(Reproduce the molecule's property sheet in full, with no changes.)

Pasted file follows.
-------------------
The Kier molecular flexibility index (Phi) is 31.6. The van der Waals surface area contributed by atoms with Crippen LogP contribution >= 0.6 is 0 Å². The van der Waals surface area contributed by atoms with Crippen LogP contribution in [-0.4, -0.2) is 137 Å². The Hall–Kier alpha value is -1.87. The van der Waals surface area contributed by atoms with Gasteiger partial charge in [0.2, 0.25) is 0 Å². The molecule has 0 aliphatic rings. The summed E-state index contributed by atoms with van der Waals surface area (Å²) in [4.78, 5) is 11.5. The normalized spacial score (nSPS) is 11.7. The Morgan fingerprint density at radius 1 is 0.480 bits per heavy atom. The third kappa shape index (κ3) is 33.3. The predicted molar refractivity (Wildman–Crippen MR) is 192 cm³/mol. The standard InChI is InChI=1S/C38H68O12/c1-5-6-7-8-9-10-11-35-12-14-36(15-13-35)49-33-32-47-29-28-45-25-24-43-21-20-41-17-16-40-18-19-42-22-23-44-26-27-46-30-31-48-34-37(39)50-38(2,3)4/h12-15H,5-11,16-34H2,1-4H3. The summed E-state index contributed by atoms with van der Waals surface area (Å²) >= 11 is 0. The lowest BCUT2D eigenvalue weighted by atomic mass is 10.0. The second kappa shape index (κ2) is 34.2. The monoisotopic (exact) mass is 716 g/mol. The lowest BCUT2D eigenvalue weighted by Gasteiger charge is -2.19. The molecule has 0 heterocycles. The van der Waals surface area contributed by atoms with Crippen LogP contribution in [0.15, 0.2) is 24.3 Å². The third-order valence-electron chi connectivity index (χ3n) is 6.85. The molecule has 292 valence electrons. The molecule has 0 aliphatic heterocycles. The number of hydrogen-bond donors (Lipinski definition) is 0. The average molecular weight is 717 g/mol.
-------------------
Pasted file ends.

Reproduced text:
The Kier molecular flexibility index (Phi) is 31.6. The van der Waals surface area contributed by atoms with Crippen LogP contribution >= 0.6 is 0 Å². The van der Waals surface area contributed by atoms with Crippen LogP contribution in [-0.4, -0.2) is 137 Å². The Hall–Kier alpha value is -1.87. The van der Waals surface area contributed by atoms with Gasteiger partial charge in [0.2, 0.25) is 0 Å². The molecule has 0 aliphatic rings. The summed E-state index contributed by atoms with van der Waals surface area (Å²) in [4.78, 5) is 11.5. The normalized spacial score (nSPS) is 11.7. The Morgan fingerprint density at radius 1 is 0.480 bits per heavy atom. The third kappa shape index (κ3) is 33.3. The predicted molar refractivity (Wildman–Crippen MR) is 192 cm³/mol. The standard InChI is InChI=1S/C38H68O12/c1-5-6-7-8-9-10-11-35-12-14-36(15-13-35)49-33-32-47-29-28-45-25-24-43-21-20-41-17-16-40-18-19-42-22-23-44-26-27-46-30-31-48-34-37(39)50-38(2,3)4/h12-15H,5-11,16-34H2,1-4H3. The summed E-state index contributed by atoms with van der Waals surface area (Å²) >= 11 is 0. The lowest BCUT2D eigenvalue weighted by atomic mass is 10.0. The second kappa shape index (κ2) is 34.2. The monoisotopic (exact) mass is 716 g/mol. The lowest BCUT2D eigenvalue weighted by Gasteiger charge is -2.19. The molecule has 0 heterocycles. The van der Waals surface area contributed by atoms with Crippen LogP contribution in [0.15, 0.2) is 24.3 Å². The third-order valence-electron chi connectivity index (χ3n) is 6.85. The molecule has 292 valence electrons. The molecule has 0 aliphatic heterocycles. The number of hydrogen-bond donors (Lipinski definition) is 0. The average molecular weight is 717 g/mol.